Magic number credit score?

So in an ideal world your credit score would be excellent and you would have access to the best mortgage deals and lowest unsecured loan rates on offer. But what is that magic number and how many of us actually achieve it?

According to Experian, the UKs biggest credit reference agency, a credit score of 961 or above puts you in the “excellent” category.  Any score between 881-960 is still a good score and means you would be eligible for most credit cards, unsecured loans and mortgages, although not necessarily given the best deal that the lender has to offer. At the other end of the scale, drop below 560 and you are considered as very high risk and in financial difficulties.

It’s always been somewhat of an unknown area, where the credit agencies have dictated things for a long time. Only being contacted if someone had been turned down for a financial product and they wanted to know why, even then it was difficult to get a straight answer. But are things changing, are we starting to realise the importance of our credit score and good maintenance of it?

Barclaycard have somewhat revolutionised the way their customers view financial data. In partnership with Experian they are now offering all of their 10.5 million customers, regular and more importantly, free online access to their credit score. For most it will be the first time they get to see what and how their financial data is used, and the impact that this has on their lives.

Experian claim that the majority of people are average and fall into a fair range from 721-880. However, the lower your credit score the higher the risk you are considered, thus the higher the interest will be. So how important is this data when a lender is considering your application? Contrary to popular belief, credit reference agencies do not make the decision on whether or not you get the credit, it is the decision of the lender. Furthermore, decisions are often not based just on a credit score, but will take other things into consideration such as any previous dealings or relationships you may have had with that lender.

Perhaps it is more accurate to say that the data held by the credit reference agencies has more of an impact on the product and deal you will be offered, especially if you are a new customer.

According to Moneyfacts, someone with a “good” credit record can obtain loans from M&S Bank for just 3.5%, but once their credit score is classified as “fair”, which according to Experian is the average person in the UK that jumps to 31.9%.

So how are we scored and how does what we do impact upon our credit score?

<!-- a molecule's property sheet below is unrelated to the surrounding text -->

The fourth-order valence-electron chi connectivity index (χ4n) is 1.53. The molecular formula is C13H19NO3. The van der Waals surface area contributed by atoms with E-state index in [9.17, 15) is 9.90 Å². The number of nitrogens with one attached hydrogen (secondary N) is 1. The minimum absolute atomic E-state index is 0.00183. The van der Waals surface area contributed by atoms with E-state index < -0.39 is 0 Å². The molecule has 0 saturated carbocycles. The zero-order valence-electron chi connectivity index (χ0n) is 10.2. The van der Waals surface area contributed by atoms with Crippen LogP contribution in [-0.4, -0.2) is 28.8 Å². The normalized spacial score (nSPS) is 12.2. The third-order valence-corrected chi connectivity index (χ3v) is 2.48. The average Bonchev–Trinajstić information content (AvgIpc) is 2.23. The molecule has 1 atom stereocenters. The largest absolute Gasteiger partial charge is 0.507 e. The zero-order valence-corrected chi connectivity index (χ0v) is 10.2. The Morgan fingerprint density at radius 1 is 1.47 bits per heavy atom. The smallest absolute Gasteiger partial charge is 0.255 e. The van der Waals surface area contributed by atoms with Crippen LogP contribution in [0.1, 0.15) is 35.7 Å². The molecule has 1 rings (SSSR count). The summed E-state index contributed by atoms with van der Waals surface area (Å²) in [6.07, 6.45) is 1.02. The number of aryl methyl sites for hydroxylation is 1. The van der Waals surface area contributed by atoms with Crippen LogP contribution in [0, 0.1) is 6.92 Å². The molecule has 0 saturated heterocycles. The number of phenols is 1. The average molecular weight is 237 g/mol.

Unfortunately each of the three credit reference agencies in the UK all adopts a unique scoring method, which makes it difficult to compare them directly. They all provide you with a number, but this may mean different things depending on which agency you are looking at. However they will all provide a five band scale from “very poor” to “excellent”

Equifax for example says its range is from 0-600 roughly, and advises its customers to “worry less about the number and more about the band you’re in. We focus on the bands in our communications”.

CallCredit scoring is completely different, and ranges from 20-750 with a very complex system. A score of 500 for example, arguably isn’t that great because it represents a ratio of 1:1. In other words, for every two people with this score that a lender takes on, one is likely to turn out to be a “good” customer and one is likely to turn out “bad”, so may miss payments. However, a score of 600 represents a ratio of 32:1, so 32 “good” customers for every “bad” one.

Obviously paying your bills on time will maintain, if it’s already high, or increase a credit score. Miss a payment however and it all starts to look negative. “There are three main reasons why people get poor scores,” says Experian’s James Jones. “They might not have a history because they have just turned 18 or have just arrived in the country. Secondly, they might have a history of bad debts, missed payments etc., or even a bankruptcy. The third group tend to be the over-committed, those with lots of outstanding loans they are juggling.”

Mr Jones also says that lenders are most interested in what a person has been doing over the past three to six months, and then for the past two years prior to this, although credit reports go as far back as six years.

In the US, a person’s credit score has long been common knowledge and there is even a dating website called CreditScoreDating (“Where good credit is sexy!”), dedicated to helping singles find someone with a similarly great, or not so great! financial view of the world. So if all else fails in obtaining the ultimate financial product you may just get what you want in the dating world!